Some thrillers are flashy, hiding jumps, scares and big reveals to keep you turning those pages. Other thrillers enjoy drawing out the suspense for longer, creating an ever-increasing sense of dread that slowly takes over the entire reading experience. Sara Sligar’s debut novel Take Me Apart is firmly in the second category.
At its core, this novel is centred on two young women, as well as their struggles, their secrets and their lies. The first woman is famed photographer Miranda Brand, whose violent and unexpected death sent shockwaves through the art world and the local community in the early ‘90s. The second woman is former New York journalist Kate Aitken who, decades later, is hired by Miranda’s son Theo to create an archive of his mother’s work, most of which has been left untouched in the years since her death.
As Kate begins to work through the personal effects that Miranda left behind, she begins to put together a portrait of the woman she was, piecing together the life of a woman who was struggling with motherhood, her marriage, her career and her legacy. Soon Kate’s work turns into something more of a dangerous obsession and she becomes determined to unravel the mystery of Miranda’s shock death, all the while navigating the local rumours about the Brand family, her growing attraction to her boss and the aftermath of the events that pushed her to leave New York in the first place too.
“It felt like the Brands were a planet and she was some space junk that had been set in orbit around them. Kept close by a gravitational pull.”
This is a book that feels like it could be held up as a prime example of what it means to be a slow-burn suspense novel. In the grand scheme of the narrative, not a lot actually happens throughout Take Me Apart, and anyone hoping for an action-packed thriller with shocks, red herrings and explosive drama aplenty will not find what they’re looking for here. And yet, even through the slow and steady pace that this novel maintains, there’s a tenseand sinister atmosphere that lingers on every page. As Miranda’s story gets steadily darker, unfolding through newspaper articles and the letters between friends uncovered through Kate’s archiving, as well as the diary that Kate discovers in the Brand house too, Kate falls deeper into an obsession with discovering the truth, and is determined to do so at whatever cost.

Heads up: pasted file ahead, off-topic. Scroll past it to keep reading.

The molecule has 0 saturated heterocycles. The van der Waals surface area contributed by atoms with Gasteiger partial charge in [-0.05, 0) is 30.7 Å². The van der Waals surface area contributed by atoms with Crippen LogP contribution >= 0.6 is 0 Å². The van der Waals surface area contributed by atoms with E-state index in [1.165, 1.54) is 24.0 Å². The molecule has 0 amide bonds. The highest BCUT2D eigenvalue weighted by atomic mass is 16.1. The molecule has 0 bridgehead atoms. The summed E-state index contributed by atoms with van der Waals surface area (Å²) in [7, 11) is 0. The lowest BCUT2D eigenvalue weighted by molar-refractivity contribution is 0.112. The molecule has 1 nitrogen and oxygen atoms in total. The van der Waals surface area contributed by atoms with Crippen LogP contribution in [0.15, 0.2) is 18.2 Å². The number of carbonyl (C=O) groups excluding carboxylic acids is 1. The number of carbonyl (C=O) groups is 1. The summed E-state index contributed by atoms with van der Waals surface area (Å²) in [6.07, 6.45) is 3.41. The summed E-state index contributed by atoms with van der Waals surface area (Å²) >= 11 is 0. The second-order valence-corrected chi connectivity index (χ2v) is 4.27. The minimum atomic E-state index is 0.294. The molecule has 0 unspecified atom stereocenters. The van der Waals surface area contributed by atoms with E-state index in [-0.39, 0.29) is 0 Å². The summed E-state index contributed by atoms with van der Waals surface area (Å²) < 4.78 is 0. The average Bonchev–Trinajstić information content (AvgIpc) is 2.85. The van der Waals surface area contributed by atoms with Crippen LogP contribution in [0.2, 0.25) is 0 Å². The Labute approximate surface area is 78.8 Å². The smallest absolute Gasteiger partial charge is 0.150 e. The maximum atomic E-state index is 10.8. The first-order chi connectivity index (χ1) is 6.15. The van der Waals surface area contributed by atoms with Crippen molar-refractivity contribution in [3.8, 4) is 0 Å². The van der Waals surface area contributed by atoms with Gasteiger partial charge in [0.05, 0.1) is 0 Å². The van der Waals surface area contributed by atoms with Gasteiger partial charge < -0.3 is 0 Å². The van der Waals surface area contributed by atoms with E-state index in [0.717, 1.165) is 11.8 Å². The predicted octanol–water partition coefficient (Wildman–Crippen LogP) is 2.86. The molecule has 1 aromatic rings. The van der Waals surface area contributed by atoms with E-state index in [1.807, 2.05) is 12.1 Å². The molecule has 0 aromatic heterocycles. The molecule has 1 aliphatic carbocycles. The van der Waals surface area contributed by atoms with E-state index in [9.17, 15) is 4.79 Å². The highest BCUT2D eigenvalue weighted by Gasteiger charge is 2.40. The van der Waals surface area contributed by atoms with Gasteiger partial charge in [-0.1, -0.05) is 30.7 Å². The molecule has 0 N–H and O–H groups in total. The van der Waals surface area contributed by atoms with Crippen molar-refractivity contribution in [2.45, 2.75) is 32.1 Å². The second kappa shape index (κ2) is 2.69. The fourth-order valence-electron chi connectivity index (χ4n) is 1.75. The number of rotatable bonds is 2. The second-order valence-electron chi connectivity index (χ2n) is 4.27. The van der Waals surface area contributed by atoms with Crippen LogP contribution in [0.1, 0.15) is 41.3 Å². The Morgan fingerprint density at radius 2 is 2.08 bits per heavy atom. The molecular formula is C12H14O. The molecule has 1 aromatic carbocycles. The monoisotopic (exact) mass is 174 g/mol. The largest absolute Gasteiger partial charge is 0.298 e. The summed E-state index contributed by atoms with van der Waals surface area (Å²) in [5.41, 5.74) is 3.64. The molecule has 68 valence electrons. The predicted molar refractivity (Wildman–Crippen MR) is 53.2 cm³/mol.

Through the earlier, slower build-up of the present-day section of the novel, there are plenty of hints at interesting plot points and uneven power dynamics at play – and the promise of those coming to fruition is a key motivator to keep reading. From the very beginning of the novel, it’s clear that Kate is holding key information back – both from her new boss and from the reader – and it only adds to the general feeling of unease that underscores a lot of Take Me Apart. It’s difficult to know Kate’s true intentions, and as different accounts of Miranda’s life and death come to light, the question of who to trust is at the forefront of every interaction. The dual timeline aspect is done well here, too, helped by the multimedia approach Sligar adopts to telling Miranda’s story, especially the diary entries that serve as the main insight into Miranda’s world.
Even so, as is often the case with dual timeline stories, one narrative strand did stand out over the other, and in Take Me Apart it’s Miranda’s story that proved to be the most complex, the most absorbing and the strongest – not to mention it’s the strand that provides the most clues to the central mystery of how Miranda died. By contrast, Kate’s pseudo-investigation into Miranda’s suicide over 20 years after the fact is directed largely by local rumours and gossip; the resulting ‘interrogations’ of those connected to the case feel superfluous and lack any suspense, especially when paired alongside Miranda’s own painful story unfolding in real time and in her own words.
And therein lies one of the biggest frustrations that this novel faces. Both Kate and Miranda’s stories are moving and powerful ones, and there’s a lot that connects both women. At different points in each of their lives, both Kate and Miranda have faced mental health struggles and both have had the course of their lives changed by the men around them. Each of their storylines offer a character-driven exploration of mental illness and its impact on their lives and the lives of those around them, but for all the shared struggles, it often feels like there’s a lack of cohesion between the two stories being told. The archival material we’re shown to tell Miranda’s story runs chronologically and independently of the work Kate is doing; there’s very little overlap between what we’re shown and what we’re told that Kate has found. I would have liked to see a bit more made of the archive materials themselves and Kate piecing together the mystery through them, rather than overly relying on Miranda’s journal to tell a tidier, linear story.
Take Me Apart isn’t a thriller in the traditional idea of the genre, but it still delivers a tense and unsettling read, even as the story itself feels like a documentation of the mundane, more often than not. There’s a lot to recommend this novel – particularly the striking imagery that Sligar uses throughout, and the slow unveiling of the stand-out, complex character that is Miranda – but ultimately this novel felt a bit too uneven to really come together as a whole.
Take Me Apart was published by Text Publishing on 21 January 2021